White Is for Witching by Helen Oyeyemi
White Is for Witching blends gothic horror, racial politics, and the older, bloodier sort of fairy tales into a deeply unsettling novel. The story opens with a passage intentionally reminiscent of "Snow White," describing the mysterious imprisonment? disappearance? death? of the heroine, Miranda Silver. From there, we move backward in time, to the point when the events leading to Miranda's fate began.
The story is told from several points of view, all of them seeing events from different perspectives, all of them possibly unreliable narrators. Miranda herself, her brother Eliot, her lover Ore, and her ancestral home all have their own versions to tell as the plot unfolds.
The house looms as the center of Miranda's tale. Menacing and xenophobic, it desires control over the people it considers its own, and means harm toward those it sees as... Read More
Helen Oyeyemi(1984- )
Helen Oyeyemi, was born in Nigeria and raised in London. She wrote her widely acclaimed first novel, The Icarus Girl, before her nineteenth birthday; she graduated from Cambridge University in 2006. Her second novel, The Opposite House, was a nominee for the 2008 Hurston/Wright Legacy Award.
White Is for Witching by Helen Oyeyemi
The Icarus Girl — (2005) Publisher: ‘Stop looking to belong, half-and-half child. Stop. There is nothing, there is only me, and I have caught you.’ Jessamy Harrison is eight years old. Sensitive, whimsical, possessed of an extraordinary and powerful imagination, she spends hours writing haikus, reading Shakespeare, or simply hiding in the dark warmth of the airing cupboard. As the half-and-half child of an English father and a Nigerian mother, Jess just can’t shake the feeling of being alone wherever she goes, and the other kids in her class are wary of her tendency to succumb to terrified fits of screaming. When she is taken to her mother’s family compound in Nigeria for the first time, she meets her uncles and aunts and cousins – and her formidable old grandfather. Then one day, in the deserted Boys’ Quarters, she encounters Titiola, a ragged little girl her own age. It seems that at last Jess has found another outsider who will understand her. TillyTilly knows secrets both big and small, and some she won’t reveal. But as Tilly shows Jess just how easy it is to hurt those around her, Jess begins to realise that she doesn’t know who TillyTilly is at all. Lyrical, poetic and compelling, The Icarus Girl is a novel of twins, doubles and ghosts, of a little girl growing up between cultures and colours. It heralds the arrival of a remarkable new talent.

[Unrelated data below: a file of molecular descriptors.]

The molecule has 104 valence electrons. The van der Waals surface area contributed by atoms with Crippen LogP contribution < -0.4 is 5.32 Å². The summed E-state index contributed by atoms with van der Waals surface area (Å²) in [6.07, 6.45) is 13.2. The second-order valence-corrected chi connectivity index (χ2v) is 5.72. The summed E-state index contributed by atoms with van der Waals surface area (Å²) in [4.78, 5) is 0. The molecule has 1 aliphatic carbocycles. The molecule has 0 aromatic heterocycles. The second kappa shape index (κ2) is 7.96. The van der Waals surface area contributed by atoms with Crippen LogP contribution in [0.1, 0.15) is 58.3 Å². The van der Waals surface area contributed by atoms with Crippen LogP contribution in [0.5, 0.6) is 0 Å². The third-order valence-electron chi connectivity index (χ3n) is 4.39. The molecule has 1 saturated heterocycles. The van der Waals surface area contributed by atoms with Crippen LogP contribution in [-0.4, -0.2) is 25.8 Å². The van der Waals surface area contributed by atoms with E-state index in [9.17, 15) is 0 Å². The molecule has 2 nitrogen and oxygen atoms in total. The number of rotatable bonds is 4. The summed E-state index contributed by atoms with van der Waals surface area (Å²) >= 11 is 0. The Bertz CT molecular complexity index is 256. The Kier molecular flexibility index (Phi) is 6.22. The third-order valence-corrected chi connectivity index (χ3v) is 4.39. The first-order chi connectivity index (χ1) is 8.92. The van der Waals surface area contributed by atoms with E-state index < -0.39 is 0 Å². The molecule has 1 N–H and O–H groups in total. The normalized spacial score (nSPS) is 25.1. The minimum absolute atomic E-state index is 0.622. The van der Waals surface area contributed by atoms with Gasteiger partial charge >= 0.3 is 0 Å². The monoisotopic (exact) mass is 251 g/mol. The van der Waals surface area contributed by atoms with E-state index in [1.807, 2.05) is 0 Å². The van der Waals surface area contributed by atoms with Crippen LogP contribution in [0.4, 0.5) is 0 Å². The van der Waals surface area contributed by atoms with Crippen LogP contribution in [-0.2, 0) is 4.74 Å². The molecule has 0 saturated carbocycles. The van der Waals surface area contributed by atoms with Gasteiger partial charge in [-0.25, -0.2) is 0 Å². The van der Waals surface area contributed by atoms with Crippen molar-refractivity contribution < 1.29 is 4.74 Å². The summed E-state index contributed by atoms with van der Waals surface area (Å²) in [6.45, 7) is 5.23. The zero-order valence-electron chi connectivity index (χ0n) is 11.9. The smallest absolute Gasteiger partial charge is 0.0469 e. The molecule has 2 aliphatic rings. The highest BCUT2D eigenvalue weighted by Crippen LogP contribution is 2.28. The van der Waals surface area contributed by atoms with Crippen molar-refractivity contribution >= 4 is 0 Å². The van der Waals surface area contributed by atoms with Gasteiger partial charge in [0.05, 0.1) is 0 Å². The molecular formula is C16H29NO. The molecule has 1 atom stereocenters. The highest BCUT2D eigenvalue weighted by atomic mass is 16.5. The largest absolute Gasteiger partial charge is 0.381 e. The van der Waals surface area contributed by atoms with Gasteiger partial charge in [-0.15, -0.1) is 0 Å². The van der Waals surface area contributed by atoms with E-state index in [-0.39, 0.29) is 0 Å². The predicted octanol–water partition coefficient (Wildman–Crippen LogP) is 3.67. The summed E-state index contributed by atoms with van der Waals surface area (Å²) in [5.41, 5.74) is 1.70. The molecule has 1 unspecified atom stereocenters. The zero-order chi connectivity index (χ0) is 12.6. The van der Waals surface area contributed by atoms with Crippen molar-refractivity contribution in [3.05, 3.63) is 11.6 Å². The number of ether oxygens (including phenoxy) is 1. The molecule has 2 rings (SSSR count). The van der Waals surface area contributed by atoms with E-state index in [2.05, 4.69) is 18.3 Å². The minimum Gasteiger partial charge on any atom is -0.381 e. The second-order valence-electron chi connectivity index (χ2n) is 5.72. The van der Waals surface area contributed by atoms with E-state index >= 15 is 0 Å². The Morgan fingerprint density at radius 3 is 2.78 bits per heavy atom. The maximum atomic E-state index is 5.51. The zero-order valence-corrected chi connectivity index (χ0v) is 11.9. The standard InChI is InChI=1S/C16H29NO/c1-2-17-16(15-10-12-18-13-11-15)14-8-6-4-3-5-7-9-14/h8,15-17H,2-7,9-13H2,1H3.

The Opposite House — (2007) Publisher: Maja Carmen Carrerra, the daughter of a black Cuban couple, was only five years old when the family emigrated to London. Growing up, she speaks the Spanish of her native land and the English of her adopted country, but longs for a connection to her African roots. Now in her early twenties, Maja is haunted by thoughts of Cuba and the desire to make sense of the threads of her history. Maja’s mother has found comfort in Santeria — a faith that melds Catholic saints and the Yoruba gods of West African religion. Her involvement with Santeria, however, divides the family as Maja’s father rails against his wife’s superstitions and the lost dreams of the Castro revolution. Maja’s narrative is one of two parallel voices in Oyeyemi’s beautifully wrought novel. Yemaya Saramagua speaks from the other side of the reality wall — in the Somewherehouse, which has two doors, one opening to London, the other to Lagos. A Yoruban goddess, Yemaya is troubled by the ease with which her fellow gods have disguised themselves as saints and reappeared under different names and faces. As Maja and Yemaya move closer to understanding themselves, they realize that the journey to discovering where home truly lies is at once painful and exhilarating.
Mr. Fox — (2011) Publisher: From a prizewinning young writer, a brilliant and inventive story of love, lies, and inspiration. Fairy-tale romances end with a wedding, and the fairy tales don’t get complicated. In this book, the celebrated writer Mr. Fox can’t stop himself from killing off the heroines of his novels, and neither can his wife, Daphne. It’s not until Mary, his muse, comes to life and transforms him from author into subject that his story begins to unfold differently. Mary challenges Mr. Fox to join her in stories of their own devising; and in different times and places, the two of them seek each other, find each other, thwart each other, and try to stay together, even when the roles they inhabit seem to forbid it. Their adventures twist the fairy tale into nine variations, exploding and teasing conventions of genre and romance, and each iteration explores the fears that come with accepting a lifelong bond. Meanwhile, Daphne becomes convinced that her husband is having an affair, and finds her way into Mary and Mr. Fox’s game. And so Mr. Fox is offered a choice: Will it be a life with the girl of his dreams, or a life with an all-too-real woman who delights him more than he cares to admit? The extraordinarily gifted Helen Oyeyemi has written a love story like no other. Mr. Fox is a magical book, endlessly inventive, as witty and charming as it is profound in its truths about how we learn to be with one another.